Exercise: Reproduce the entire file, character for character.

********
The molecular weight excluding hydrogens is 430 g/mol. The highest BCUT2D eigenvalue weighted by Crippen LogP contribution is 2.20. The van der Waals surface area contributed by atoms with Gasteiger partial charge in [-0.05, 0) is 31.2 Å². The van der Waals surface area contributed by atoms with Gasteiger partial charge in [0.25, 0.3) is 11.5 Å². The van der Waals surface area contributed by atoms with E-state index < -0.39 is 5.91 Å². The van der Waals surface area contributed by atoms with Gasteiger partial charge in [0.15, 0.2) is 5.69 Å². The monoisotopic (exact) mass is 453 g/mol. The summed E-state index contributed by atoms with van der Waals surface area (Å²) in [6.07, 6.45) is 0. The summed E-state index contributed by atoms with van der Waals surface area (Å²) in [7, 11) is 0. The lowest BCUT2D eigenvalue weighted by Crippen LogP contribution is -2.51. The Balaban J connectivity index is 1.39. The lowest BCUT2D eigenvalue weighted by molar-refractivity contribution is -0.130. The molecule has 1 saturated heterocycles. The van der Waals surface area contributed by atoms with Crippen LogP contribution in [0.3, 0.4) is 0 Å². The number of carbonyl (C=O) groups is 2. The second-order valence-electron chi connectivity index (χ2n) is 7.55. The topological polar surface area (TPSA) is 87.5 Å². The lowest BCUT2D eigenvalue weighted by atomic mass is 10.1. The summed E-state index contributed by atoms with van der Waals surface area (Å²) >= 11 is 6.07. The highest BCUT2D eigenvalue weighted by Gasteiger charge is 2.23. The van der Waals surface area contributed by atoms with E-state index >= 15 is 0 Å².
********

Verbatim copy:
The molecular weight excluding hydrogens is 430 g/mol. The highest BCUT2D eigenvalue weighted by Crippen LogP contribution is 2.20. The van der Waals surface area contributed by atoms with Gasteiger partial charge in [-0.05, 0) is 31.2 Å². The van der Waals surface area contributed by atoms with Gasteiger partial charge in [0.25, 0.3) is 11.5 Å². The van der Waals surface area contributed by atoms with E-state index < -0.39 is 5.91 Å². The van der Waals surface area contributed by atoms with Gasteiger partial charge in [0.15, 0.2) is 5.69 Å². The monoisotopic (exact) mass is 453 g/mol. The summed E-state index contributed by atoms with van der Waals surface area (Å²) in [6.07, 6.45) is 0. The summed E-state index contributed by atoms with van der Waals surface area (Å²) in [7, 11) is 0. The lowest BCUT2D eigenvalue weighted by Crippen LogP contribution is -2.51. The Balaban J connectivity index is 1.39. The lowest BCUT2D eigenvalue weighted by molar-refractivity contribution is -0.130. The molecule has 1 saturated heterocycles. The van der Waals surface area contributed by atoms with Crippen LogP contribution in [0.3, 0.4) is 0 Å². The number of carbonyl (C=O) groups is 2. The second-order valence-electron chi connectivity index (χ2n) is 7.55. The topological polar surface area (TPSA) is 87.5 Å². The lowest BCUT2D eigenvalue weighted by atomic mass is 10.1. The summed E-state index contributed by atoms with van der Waals surface area (Å²) >= 11 is 6.07. The highest BCUT2D eigenvalue weighted by Gasteiger charge is 2.23. The van der Waals surface area contributed by atoms with E-state index >= 15 is 0 Å².